In spite of the agency's rhetoric and perhaps because of its decreasing inspectional oversight, the public is not being protected -- Bayer's actions with respect to Baycol, Schering-Plough's willful release of defective batches of inhalers, Roche's being allowed to continue to profit from the sale of Accutane even though they obtained agency approval by deliberately concealing a key report on its CNS effects are but a few of the more egregious examples that come to mind.
Though the agency and the industry are quick to point to the imputed lives saved, the reality of the increasing number of members of the public that are irreparably damaged or killed is blithely attributed to the weighing of the risk against the benefit.
This approach might be acceptable if those that take the risk accrued the benefit -- however, as the dollars indicate, the industry benefits, the public takes the risk, and the industry is increasingly allowed to decide what information it will disclose and when it will disclose it -- the law and the public be damned.
The public's reward is to be told that damage awards need to be capped while those in the drug and healthcare industries deserve to be able to profit without any cap and with decreasing oversight.
The public would be better served if the FDA simply were to start enforcing the laws that are on the books but, in the main, have gone unenforced for more than a quarter of a century.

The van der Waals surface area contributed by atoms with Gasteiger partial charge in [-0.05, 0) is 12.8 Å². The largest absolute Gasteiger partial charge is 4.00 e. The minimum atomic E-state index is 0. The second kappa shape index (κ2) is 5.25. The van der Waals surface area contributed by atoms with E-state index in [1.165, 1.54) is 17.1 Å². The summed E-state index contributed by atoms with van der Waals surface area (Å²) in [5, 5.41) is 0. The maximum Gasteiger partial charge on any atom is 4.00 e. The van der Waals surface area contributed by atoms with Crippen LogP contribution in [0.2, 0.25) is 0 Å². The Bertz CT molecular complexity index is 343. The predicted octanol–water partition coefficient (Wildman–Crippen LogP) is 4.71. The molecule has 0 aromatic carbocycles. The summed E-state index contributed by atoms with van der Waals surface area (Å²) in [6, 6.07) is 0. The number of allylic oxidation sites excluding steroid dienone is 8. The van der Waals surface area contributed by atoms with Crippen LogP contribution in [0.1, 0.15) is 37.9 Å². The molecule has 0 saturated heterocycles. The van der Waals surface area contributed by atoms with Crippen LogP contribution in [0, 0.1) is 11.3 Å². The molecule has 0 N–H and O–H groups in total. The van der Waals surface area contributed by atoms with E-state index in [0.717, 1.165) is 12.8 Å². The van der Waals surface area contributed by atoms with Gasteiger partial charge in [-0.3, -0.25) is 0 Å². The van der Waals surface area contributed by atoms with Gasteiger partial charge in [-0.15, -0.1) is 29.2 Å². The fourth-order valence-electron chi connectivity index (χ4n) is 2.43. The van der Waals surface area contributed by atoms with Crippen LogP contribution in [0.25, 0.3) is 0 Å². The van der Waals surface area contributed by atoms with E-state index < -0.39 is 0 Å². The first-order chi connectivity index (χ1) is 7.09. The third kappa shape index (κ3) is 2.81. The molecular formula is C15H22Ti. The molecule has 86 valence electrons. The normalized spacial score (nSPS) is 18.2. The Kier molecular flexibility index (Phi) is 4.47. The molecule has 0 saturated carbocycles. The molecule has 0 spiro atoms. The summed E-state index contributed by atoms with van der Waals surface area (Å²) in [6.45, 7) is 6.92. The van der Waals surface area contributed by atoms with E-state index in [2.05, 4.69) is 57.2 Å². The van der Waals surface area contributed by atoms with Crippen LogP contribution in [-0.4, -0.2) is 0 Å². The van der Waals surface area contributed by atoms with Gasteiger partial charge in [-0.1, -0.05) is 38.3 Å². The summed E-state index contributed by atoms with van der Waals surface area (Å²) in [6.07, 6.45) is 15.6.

Hopefully, if the FDA truly wants to protect the public, it will change its programs in a manner that the risk currently borne by the public for the most part will be at least adjusted to the point that it is shared equally by the public and the industry.
Yet there is one irony that comforts me, the current real risk that the prescription each person gets will damage or lead to the death of the person who takes it is shared by all in our society -- from the pauper to the richest and most powerful persons in the US -- only in America.
None of us can tell by looking whether, or not, the “pill we take today: a) contains the labeled amount of active or b) the level of active contained will be available to us as it is supposed to be.
Perhaps that is why the industry is more than happy to spend whatever it takes to make sure that each of our pills look good (using science-based statistical product appearance control) but not to spend even the minimum required by law to guarantee that each pill in each batch of those good-looking pills will meet the science-based content and content release standards mandated by 21 CFR 211.165(d) (statistical quality
Please get back to me if you need any clarification of the comments I have made.
Thank you for providing me an opportunity to comment.
When you hold hearings on this approach, I hope that you will invite me to share what little I can in this matter.
Respectfully submitted on 1 March 2003 as a formal comment to Docket 03N-0059 - Pharmaceutical Current Good Manufacturing Practices for the 21st Century: A Risk-Based Approach.